Playing With Fire

I have been messing around a little bit with my fire-making kit, experimenting with different kinds of tinder. Eons ago, back in Boy Scouts, I was taught to make a fire with flint and steel. While I’m almost never without a butane lighter in my pocket, it’s a good skill to practice. However, it requires more attention to the initial tinder, for catching a good sound spark, than using matches or a lighter. I don’t think anything beats char-cloth for catching a spark, and blowing up into a good, hot ember-glow quickly.

Just search “char-cloth” and you can find any number of great instructables and all the details you might want to know. All you really need is a metal container with a tight fitting lid that you poke a small hole into, some cotton or linen cloth scraps, and a good hot fire. The process is called “pyrolysis“… that’s what happens to organic material exposed to high heat in the absence of oxygen. Essentially, what you are making is simply cloth charcoal.

IMG_0461  IMG_0462

I made my batch using blue jean scraps cut into postage stamp size pieces. I put them in an old spice tin, and dropped it on a gas grill turned all the way up. All you do is wait for smoke to stop coming out of the little hole you poked in the lid. When it stops, the pyrolysis is complete. I used a pair of tongs to rotate the can three or four times and the whole process probably took about 30 minutes. In the photo on the left you can see that the finished chunks still show the weave of the material, and they still maintain a relative amount of fabric flexibility. They are not exactly fall-apart-fragile, but they are “handle with care”. I’m glad I used the blue-jean material, because I suspect that it is a little sturdier than other stuff might be. On the right is the ignited material… lit from just the one spark off my Exotac style ferro-rod. This was outside, and the single, stamp-sized piece “embered” right away and burned in the breeze for over a minute and a half. In my book, that’s plenty of time to add some light tender, blow up a flame, and get some twigs alight.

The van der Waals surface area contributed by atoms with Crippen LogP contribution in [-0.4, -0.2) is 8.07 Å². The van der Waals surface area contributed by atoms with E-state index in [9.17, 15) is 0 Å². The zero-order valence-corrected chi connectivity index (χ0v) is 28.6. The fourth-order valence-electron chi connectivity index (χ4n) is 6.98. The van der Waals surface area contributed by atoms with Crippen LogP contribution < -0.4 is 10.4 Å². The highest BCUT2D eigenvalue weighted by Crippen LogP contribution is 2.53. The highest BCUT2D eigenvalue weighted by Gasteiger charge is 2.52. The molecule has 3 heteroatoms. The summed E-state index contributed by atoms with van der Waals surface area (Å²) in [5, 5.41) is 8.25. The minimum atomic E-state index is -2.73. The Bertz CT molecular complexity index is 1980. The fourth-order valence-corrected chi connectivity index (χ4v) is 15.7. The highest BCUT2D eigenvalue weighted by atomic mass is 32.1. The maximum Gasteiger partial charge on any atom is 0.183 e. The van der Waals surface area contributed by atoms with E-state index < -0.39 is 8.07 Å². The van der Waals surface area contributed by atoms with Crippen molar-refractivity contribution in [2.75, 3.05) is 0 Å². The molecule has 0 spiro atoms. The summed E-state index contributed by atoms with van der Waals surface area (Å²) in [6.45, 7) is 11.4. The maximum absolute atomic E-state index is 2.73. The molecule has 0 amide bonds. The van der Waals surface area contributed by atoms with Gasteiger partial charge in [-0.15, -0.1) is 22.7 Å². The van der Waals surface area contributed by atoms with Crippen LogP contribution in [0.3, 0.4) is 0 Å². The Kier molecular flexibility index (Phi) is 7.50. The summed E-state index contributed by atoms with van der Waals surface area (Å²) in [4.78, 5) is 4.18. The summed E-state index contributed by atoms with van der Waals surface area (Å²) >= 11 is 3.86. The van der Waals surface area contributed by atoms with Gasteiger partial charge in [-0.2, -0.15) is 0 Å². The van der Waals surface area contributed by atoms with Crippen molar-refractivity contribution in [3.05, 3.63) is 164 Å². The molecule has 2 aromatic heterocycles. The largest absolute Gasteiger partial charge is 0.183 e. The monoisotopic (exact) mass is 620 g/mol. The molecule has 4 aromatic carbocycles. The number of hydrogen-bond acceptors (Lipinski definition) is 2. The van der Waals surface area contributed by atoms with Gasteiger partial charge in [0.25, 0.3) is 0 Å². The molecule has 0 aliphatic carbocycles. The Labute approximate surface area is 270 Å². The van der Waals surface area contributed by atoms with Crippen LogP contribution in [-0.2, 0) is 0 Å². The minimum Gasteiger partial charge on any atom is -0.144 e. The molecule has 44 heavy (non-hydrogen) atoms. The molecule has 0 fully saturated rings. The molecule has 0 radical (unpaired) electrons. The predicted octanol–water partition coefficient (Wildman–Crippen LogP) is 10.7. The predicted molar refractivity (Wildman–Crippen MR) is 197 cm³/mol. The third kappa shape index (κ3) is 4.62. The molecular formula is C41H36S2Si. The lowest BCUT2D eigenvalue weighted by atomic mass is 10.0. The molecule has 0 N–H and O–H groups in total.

The process is so simple, that I plan on just keeping the little canister with 15-20 pieces of cut up cloth already in it out by the grill. Whenever I light up to cook out, I can just toss the can on and get double duty from the grill.

I tried out a couple of the other pieces of char cloth using other methods to cause an ember. It worked just as well with a spark thrown from the wheel of an old, “dud” Bic lighter. I was also able to get ignition using one of the credit card sized, plastic Fresnel lenses as a magnifier to focus the sun.

If you haven’t yet tried making a fire without matches, I would encourage you to do so. That first glimpse of flame, and curl of smoke give you a wonderful sense of satisfaction and capability.


One thought on “Playing With Fire

  1. Love it! Was going to ask you to comment on firemaking – particularly w/ flint & steel – as I’ve been very interested in it for a long, long time … Know much about fire pistons? They’re interesting but the traditional f&s are the most intriguing … Even the Romans used them and it’s interesting how they’re almost unknown today after being an essential part of life up to 150 years ago … Same thing with things like spill planes …

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